Sunday, September 02, 2007

Smoking bad for bar business

I learnt from Hoyden that the ban on smoking has improved business in NSW bars. I forecast that it would – there is prior US evidence – but even I was surprised at the scale of the increase.

That business improves when smoking is eliminated is scarcely surprising. Around 83% of adult Australians don’t smoke and, in Victoria, 60% of smokers in bars said they favoured the restriction. A comparable change in Victoria also induced record activity in Quit services as the user cost of smoking rose in yet another area. The only 'adverse' effect seems to be on the revenues accruing to the poker machine operators which drop when smokers have to go outside for a smoke. By so doing they often recover their senses and don’t return to play the pokies.

Loss of revenue to poker machine operators and machine vendors is, of course, something we should celebrate - not something to worry about. Bankrupcies please!

Restrictions on smoking prevent deadly problems of passive smoking associated with the inhalation of secondary unfiltered tobacco smoke. They also increase the pressure on smokers to abandon this dangerous and stupid habit.

I do not follow Tim Blair and support giving bar-owners the right to operate smoking-accepted areas since (i) the secondary smoking problems continue to arise for bar employees - these are often unskilled workers who don't have much choice in accepting such working conditions - and (ii) the point is very much to increase the incentive of smokers to quit. Smoking is an irrational, destructive form of behaviour that the repressive, nanny state should gradually work to eliminate.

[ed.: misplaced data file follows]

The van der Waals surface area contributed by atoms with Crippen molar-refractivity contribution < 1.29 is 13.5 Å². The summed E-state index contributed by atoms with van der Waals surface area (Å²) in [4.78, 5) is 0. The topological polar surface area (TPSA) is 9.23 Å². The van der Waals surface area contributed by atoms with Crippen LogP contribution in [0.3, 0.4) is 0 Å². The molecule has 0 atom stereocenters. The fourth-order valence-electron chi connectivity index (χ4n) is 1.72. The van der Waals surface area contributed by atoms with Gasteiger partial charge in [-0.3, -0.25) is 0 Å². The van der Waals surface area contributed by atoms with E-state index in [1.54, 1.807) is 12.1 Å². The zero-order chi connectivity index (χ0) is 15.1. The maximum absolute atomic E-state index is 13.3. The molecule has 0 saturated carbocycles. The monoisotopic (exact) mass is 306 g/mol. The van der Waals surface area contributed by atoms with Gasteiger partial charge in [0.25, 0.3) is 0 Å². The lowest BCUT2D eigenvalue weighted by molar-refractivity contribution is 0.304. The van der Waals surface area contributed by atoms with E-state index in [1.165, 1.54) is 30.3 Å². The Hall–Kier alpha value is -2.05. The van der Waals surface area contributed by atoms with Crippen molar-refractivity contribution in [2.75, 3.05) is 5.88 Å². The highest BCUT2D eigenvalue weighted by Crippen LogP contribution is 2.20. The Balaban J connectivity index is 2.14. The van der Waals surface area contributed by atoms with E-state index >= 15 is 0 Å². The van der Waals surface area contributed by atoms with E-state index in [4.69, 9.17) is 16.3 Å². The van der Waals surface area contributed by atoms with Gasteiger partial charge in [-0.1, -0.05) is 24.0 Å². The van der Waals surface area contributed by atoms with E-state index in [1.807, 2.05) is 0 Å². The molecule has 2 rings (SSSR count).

No, I am not a supporter of the Australian Libertarian Party!

4 comments:

conrad said...

I'm not surprised at that. There are lots of people like me that detest smelling foul and never go into smokey bars, and thats even moreso for resteraunts. Its funny that the smoking lobby always runs a loss-of-business scare campaign in every country that wants to change the laws slightly, yet the reality never follows.

Damien Eldridge said...

Harry, I aqm very anti-smoking in public places and places where many people congregate. Personally, I like the idea of baning smoking in any such place. Nonetheless, I find it difficult to believe that a ban on smoking increases the profitability of pubs. After all, if this is the case, why didn't the pub owners implement such a ban themselves? Maybe it increases patronage but decreases profit?

taust said...

Harry;
off the smoking topic, but on the gambling topic.
Given that the smoko break disrupts gambling; has there been any other such measures put into place. I have a vague memory that an anti gambling group put forward a number of phsychological measures to control gambling.. e.g windows to the outside world,large clocks etc etc.

hc said...

Damien, Some bars have voluntarily moved to adopt anti-smoking rules. My own local bar in Eaglement did and patronage improved markedly. US evidence and now Ausrtralian evidence all points in the same direction.

Taust, They have tried clocks, windows and some have proposed shutting down machines for an interval.

Many pokie joints in Melbourne have a smoking room with a glass petition so gamblers never actually 'leave'.